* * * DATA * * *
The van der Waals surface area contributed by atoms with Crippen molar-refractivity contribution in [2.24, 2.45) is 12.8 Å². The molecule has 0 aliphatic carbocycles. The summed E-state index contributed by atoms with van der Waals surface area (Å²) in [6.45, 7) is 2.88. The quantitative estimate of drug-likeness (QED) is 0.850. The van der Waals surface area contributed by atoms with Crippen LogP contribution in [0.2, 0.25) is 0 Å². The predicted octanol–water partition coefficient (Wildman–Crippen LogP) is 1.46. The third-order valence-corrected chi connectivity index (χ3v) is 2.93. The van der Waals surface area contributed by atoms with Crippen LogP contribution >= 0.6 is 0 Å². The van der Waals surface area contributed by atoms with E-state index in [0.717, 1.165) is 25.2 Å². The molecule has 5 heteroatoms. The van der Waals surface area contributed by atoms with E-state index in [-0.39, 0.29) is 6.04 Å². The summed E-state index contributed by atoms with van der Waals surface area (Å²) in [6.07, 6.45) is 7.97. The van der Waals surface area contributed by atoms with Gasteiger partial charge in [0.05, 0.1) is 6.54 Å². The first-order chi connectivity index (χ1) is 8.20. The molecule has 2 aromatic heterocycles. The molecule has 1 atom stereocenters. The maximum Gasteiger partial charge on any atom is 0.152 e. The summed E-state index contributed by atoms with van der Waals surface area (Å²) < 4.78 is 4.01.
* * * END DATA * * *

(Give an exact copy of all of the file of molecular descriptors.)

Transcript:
The van der Waals surface area contributed by atoms with Crippen molar-refractivity contribution in [2.24, 2.45) is 12.8 Å². The molecule has 0 aliphatic carbocycles. The summed E-state index contributed by atoms with van der Waals surface area (Å²) in [6.45, 7) is 2.88. The quantitative estimate of drug-likeness (QED) is 0.850. The van der Waals surface area contributed by atoms with Crippen LogP contribution in [0.2, 0.25) is 0 Å². The predicted octanol–water partition coefficient (Wildman–Crippen LogP) is 1.46. The third-order valence-corrected chi connectivity index (χ3v) is 2.93. The van der Waals surface area contributed by atoms with Crippen LogP contribution >= 0.6 is 0 Å². The van der Waals surface area contributed by atoms with E-state index in [0.717, 1.165) is 25.2 Å². The molecule has 5 heteroatoms. The van der Waals surface area contributed by atoms with E-state index in [-0.39, 0.29) is 6.04 Å². The summed E-state index contributed by atoms with van der Waals surface area (Å²) in [6.07, 6.45) is 7.97. The van der Waals surface area contributed by atoms with Gasteiger partial charge in [0.05, 0.1) is 6.54 Å². The first-order chi connectivity index (χ1) is 8.20. The molecule has 2 aromatic heterocycles. The molecule has 1 atom stereocenters. The maximum Gasteiger partial charge on any atom is 0.152 e. The summed E-state index contributed by atoms with van der Waals surface area (Å²) < 4.78 is 4.01.